A home is more than just four walls and a roof. “Owning a home is the keystone of wealth, both financial affluence and emotional security,” says financial guru Suze Orman. And as we’ve noted in previous posts, King Solomon also recognized the many important values a house represents, as he shows us in Proverbs 9:1 and numerous others: “Wisdom hath built herself a house.” But as America ages, suffers financial instability and becomes more diverse, the definition of “home” and what it means is changing – with implications not just for the housing market, but for the economy as a whole.
The sweet suburban house with its white picket fence is no longer the face of the “America Dream.” The housing crisis of 2008 ended, at least temporarily, the dream of homeownership for many, and a bleak unemployment picture locked others out of consideration. Add to that a growing demand for rental housing among several key groups, and it’s clear that while homeownership may provide the affluence and security Orman refers to, major shifts on the social and cultural map of the US suggest that people are taking another look at what that means.
Age gender and ethnicity play a role in the demand for homes to purchase – and tied to all of these is the question of income. “Baby boomer” home owners who bought their houses in a more prosperous time in order to raise a family, may now find themselves trying to sell a large, single family home that no longer meets their needs as they near retirement age and the children have left the nest. And if they do sell that family home, a growing number of these new retirees are opting to rent – or to invest in RV living or accommodations abroad.
Young professionals make up another group choosing not to take the traditional route of home buying. These “millennials” may have only recently settled into stable employment, or are saving a home purchase for the future, when they’re ready to have children. And while home ownership isn’t off the table for them, they may prefer lower maintenance condos close to work.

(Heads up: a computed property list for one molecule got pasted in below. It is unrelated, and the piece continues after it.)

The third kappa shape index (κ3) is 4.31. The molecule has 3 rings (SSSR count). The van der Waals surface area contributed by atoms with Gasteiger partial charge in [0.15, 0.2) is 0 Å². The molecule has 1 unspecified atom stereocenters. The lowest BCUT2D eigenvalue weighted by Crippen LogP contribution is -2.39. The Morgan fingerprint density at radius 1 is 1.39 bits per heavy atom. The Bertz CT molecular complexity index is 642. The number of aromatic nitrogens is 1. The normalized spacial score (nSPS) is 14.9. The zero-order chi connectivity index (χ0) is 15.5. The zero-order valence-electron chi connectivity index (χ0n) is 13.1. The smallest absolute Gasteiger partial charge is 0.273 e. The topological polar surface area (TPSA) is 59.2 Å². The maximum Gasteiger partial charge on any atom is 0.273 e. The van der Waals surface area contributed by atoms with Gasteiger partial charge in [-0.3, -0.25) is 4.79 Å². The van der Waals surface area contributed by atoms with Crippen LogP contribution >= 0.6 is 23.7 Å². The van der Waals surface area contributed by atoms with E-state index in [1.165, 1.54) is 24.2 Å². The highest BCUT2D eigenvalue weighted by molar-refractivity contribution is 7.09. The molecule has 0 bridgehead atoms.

Women, too, as we’ve seen in a previous post, are changing the face of homeownership too. More and more women remain single – or become single through divorce or widowhood. In all age groups, these women are choosing not to own homes – in spite of the fact that some lenders have instituted special home buyer programs aimed specifically at this group.
But while some groups appear to be leaving the ranks of homeowners, others are moving in – or returning to the fold. As minority groups nationwide gain ground in education and income, they’re taking advantage of low interest rates and relatively low home prices to secure a home that may have been out of reach. And surprising though it may seem, some mortgage lenders are even welcoming back those who lost their homes to foreclosures in the housing collapse of 2008, as the waiting periods imposed on new loan applications come to an end.
The way Americans achieve that financial and emotional security that a home represents is changing. But as Jason Hartman says, “everybody needs a place to live.” And savvy investors applying his principles can find new opportunities in the shifting demographics – and priorities – of the American housing market. (Top image: Flickr/diegoM)
The Solomon Success Team